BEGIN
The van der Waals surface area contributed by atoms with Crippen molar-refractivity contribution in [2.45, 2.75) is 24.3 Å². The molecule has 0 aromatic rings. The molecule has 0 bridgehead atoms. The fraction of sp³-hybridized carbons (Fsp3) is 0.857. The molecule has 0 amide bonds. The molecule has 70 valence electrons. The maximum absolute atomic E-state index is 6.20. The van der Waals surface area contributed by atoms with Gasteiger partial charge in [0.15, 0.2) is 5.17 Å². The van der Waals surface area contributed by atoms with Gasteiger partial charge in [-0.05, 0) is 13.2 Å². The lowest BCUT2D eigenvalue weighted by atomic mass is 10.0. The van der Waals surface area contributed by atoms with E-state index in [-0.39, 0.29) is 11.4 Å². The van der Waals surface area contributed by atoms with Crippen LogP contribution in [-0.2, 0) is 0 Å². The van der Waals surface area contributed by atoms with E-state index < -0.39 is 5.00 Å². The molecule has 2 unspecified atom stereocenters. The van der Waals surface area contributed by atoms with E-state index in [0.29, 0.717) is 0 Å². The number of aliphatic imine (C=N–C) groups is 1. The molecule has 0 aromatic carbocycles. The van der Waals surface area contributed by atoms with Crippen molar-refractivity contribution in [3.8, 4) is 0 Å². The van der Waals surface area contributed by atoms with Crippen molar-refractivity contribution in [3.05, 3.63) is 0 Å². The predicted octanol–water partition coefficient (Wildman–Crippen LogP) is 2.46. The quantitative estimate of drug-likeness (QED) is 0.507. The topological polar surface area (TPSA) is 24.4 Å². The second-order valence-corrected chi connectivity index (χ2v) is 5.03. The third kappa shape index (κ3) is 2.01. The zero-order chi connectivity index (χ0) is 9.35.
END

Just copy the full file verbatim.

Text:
The van der Waals surface area contributed by atoms with Crippen molar-refractivity contribution in [2.45, 2.75) is 24.3 Å². The molecule has 0 aromatic rings. The molecule has 0 bridgehead atoms. The fraction of sp³-hybridized carbons (Fsp3) is 0.857. The molecule has 0 amide bonds. The molecule has 70 valence electrons. The maximum absolute atomic E-state index is 6.20. The van der Waals surface area contributed by atoms with Gasteiger partial charge in [0.15, 0.2) is 5.17 Å². The van der Waals surface area contributed by atoms with Gasteiger partial charge in [-0.05, 0) is 13.2 Å². The lowest BCUT2D eigenvalue weighted by atomic mass is 10.0. The van der Waals surface area contributed by atoms with E-state index in [-0.39, 0.29) is 11.4 Å². The van der Waals surface area contributed by atoms with Crippen LogP contribution in [-0.2, 0) is 0 Å². The van der Waals surface area contributed by atoms with E-state index < -0.39 is 5.00 Å². The molecule has 2 unspecified atom stereocenters. The van der Waals surface area contributed by atoms with E-state index in [0.29, 0.717) is 0 Å². The number of aliphatic imine (C=N–C) groups is 1. The molecule has 0 aromatic carbocycles. The van der Waals surface area contributed by atoms with Crippen molar-refractivity contribution in [3.8, 4) is 0 Å². The van der Waals surface area contributed by atoms with Crippen molar-refractivity contribution in [3.05, 3.63) is 0 Å². The predicted octanol–water partition coefficient (Wildman–Crippen LogP) is 2.46. The quantitative estimate of drug-likeness (QED) is 0.507. The topological polar surface area (TPSA) is 24.4 Å². The second-order valence-corrected chi connectivity index (χ2v) is 5.03. The third kappa shape index (κ3) is 2.01. The zero-order chi connectivity index (χ0) is 9.35.